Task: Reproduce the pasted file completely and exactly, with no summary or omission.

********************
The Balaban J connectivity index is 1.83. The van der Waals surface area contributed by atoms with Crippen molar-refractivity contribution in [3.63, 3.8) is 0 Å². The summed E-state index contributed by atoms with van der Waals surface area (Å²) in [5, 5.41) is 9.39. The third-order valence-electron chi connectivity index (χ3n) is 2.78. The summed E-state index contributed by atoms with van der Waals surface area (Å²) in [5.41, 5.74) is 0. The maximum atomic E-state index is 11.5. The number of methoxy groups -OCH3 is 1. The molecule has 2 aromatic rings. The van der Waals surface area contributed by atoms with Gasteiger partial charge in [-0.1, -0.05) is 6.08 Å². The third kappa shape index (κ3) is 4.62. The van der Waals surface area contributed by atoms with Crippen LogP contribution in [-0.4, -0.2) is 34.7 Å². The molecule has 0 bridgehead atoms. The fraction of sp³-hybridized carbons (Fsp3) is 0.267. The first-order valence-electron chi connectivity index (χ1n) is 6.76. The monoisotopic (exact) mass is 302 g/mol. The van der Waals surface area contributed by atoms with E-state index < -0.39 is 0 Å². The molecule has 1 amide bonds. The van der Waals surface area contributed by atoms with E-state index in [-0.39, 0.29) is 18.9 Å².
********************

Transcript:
The Balaban J connectivity index is 1.83. The van der Waals surface area contributed by atoms with Crippen molar-refractivity contribution in [3.63, 3.8) is 0 Å². The summed E-state index contributed by atoms with van der Waals surface area (Å²) in [5, 5.41) is 9.39. The third-order valence-electron chi connectivity index (χ3n) is 2.78. The summed E-state index contributed by atoms with van der Waals surface area (Å²) in [5.41, 5.74) is 0. The maximum atomic E-state index is 11.5. The number of methoxy groups -OCH3 is 1. The molecule has 2 aromatic rings. The van der Waals surface area contributed by atoms with Gasteiger partial charge in [-0.1, -0.05) is 6.08 Å². The third kappa shape index (κ3) is 4.62. The van der Waals surface area contributed by atoms with Crippen LogP contribution in [-0.4, -0.2) is 34.7 Å². The molecule has 0 bridgehead atoms. The fraction of sp³-hybridized carbons (Fsp3) is 0.267. The first-order valence-electron chi connectivity index (χ1n) is 6.76. The monoisotopic (exact) mass is 302 g/mol. The van der Waals surface area contributed by atoms with E-state index < -0.39 is 0 Å². The molecule has 1 amide bonds. The van der Waals surface area contributed by atoms with E-state index in [-0.39, 0.29) is 18.9 Å².